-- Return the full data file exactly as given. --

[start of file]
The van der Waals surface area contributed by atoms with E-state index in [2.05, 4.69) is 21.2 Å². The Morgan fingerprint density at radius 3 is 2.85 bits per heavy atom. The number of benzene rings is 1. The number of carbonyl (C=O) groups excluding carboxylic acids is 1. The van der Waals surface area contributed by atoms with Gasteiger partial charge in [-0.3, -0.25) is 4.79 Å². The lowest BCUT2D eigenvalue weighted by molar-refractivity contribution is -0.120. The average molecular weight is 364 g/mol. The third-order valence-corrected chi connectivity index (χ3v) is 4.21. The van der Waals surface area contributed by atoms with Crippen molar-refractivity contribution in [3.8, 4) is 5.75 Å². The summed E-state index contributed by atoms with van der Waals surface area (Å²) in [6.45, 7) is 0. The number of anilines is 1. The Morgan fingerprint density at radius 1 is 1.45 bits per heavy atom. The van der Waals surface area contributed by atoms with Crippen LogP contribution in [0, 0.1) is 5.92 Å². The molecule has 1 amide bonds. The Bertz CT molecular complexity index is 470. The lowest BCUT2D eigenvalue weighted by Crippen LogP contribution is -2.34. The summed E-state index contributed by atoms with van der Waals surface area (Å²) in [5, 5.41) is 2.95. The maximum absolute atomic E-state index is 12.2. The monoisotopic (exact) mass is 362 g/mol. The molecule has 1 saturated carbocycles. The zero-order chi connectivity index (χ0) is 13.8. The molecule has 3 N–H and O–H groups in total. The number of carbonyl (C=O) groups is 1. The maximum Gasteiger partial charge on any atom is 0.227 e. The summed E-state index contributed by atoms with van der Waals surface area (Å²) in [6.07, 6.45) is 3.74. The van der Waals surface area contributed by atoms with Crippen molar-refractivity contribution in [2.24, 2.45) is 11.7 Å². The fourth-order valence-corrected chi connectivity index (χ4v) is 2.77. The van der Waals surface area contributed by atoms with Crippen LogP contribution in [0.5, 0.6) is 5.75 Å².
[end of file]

The van der Waals surface area contributed by atoms with E-state index in [2.05, 4.69) is 21.2 Å². The Morgan fingerprint density at radius 3 is 2.85 bits per heavy atom. The number of benzene rings is 1. The number of carbonyl (C=O) groups excluding carboxylic acids is 1. The van der Waals surface area contributed by atoms with Gasteiger partial charge in [-0.3, -0.25) is 4.79 Å². The lowest BCUT2D eigenvalue weighted by molar-refractivity contribution is -0.120. The average molecular weight is 364 g/mol. The third-order valence-corrected chi connectivity index (χ3v) is 4.21. The van der Waals surface area contributed by atoms with Crippen molar-refractivity contribution in [3.8, 4) is 5.75 Å². The summed E-state index contributed by atoms with van der Waals surface area (Å²) in [6.45, 7) is 0. The number of anilines is 1. The Morgan fingerprint density at radius 1 is 1.45 bits per heavy atom. The van der Waals surface area contributed by atoms with Crippen LogP contribution in [0, 0.1) is 5.92 Å². The molecule has 1 amide bonds. The Bertz CT molecular complexity index is 470. The lowest BCUT2D eigenvalue weighted by Crippen LogP contribution is -2.34. The summed E-state index contributed by atoms with van der Waals surface area (Å²) in [5, 5.41) is 2.95. The maximum absolute atomic E-state index is 12.2. The monoisotopic (exact) mass is 362 g/mol. The molecule has 1 saturated carbocycles. The zero-order chi connectivity index (χ0) is 13.8. The molecule has 3 N–H and O–H groups in total. The number of carbonyl (C=O) groups is 1. The maximum Gasteiger partial charge on any atom is 0.227 e. The summed E-state index contributed by atoms with van der Waals surface area (Å²) in [6.07, 6.45) is 3.74. The van der Waals surface area contributed by atoms with Crippen molar-refractivity contribution in [2.24, 2.45) is 11.7 Å². The fourth-order valence-corrected chi connectivity index (χ4v) is 2.77. The van der Waals surface area contributed by atoms with Crippen LogP contribution in [0.5, 0.6) is 5.75 Å².